Setting Boundaries: Establishing clear rules about the amount of time spent on social media and the type of content that can be accessed is crucial. Using parental control tools to monitor and limit social media use can help enforce these boundaries.


Educating young people about safe social media practices empowers them to use digital platforms responsibly. This includes:

Understanding Risks and Benefits: Youth should be aware of both the positive and negative aspects of social media. Education programs can teach them about the potential mental health impacts and how to seek help if needed.

Practicing Digital Literacy: Encouraging critical thinking about the content they consume, and share can help youth make informed decisions. They should learn to recognize misleading information and harmful content.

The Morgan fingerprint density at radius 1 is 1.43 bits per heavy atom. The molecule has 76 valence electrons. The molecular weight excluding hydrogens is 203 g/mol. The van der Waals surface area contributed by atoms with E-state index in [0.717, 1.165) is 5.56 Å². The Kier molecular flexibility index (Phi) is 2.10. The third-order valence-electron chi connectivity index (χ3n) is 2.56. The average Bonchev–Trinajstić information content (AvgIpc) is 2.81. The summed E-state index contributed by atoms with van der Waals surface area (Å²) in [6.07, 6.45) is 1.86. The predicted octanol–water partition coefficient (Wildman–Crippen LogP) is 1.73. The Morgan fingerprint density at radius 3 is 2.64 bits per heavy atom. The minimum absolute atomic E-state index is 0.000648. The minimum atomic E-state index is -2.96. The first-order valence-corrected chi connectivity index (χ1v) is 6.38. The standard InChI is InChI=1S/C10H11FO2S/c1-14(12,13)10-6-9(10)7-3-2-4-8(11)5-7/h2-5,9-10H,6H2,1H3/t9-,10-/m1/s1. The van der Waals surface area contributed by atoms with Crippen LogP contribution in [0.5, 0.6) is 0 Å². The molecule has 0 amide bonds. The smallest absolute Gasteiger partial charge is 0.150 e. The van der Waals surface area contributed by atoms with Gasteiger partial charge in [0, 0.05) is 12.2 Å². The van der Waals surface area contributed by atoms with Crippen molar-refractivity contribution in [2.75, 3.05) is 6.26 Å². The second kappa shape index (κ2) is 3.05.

Maintaining Healthy Habits: Young people should be guided on how to balance online and offline activities. Promoting regular breaks from screens, engaging in physical activities, and prioritizing sleep are essential for maintaining mental well-being.


To address the gaps in current knowledge, researchers should focus on:

Exploring Mechanisms of Impact: Studies should investigate how specific features of social media platforms affect mental health. This includes understanding how social comparison, exposure to harmful content, and engagement patterns contribute to outcomes like anxiety and depression.

Developing Interventions: Researchers should work on creating and testing interventions that can mitigate the negative impacts of social media. This might involve digital literacy programs, mental health resources integrated within social media platforms, and tools to promote positive online behaviors.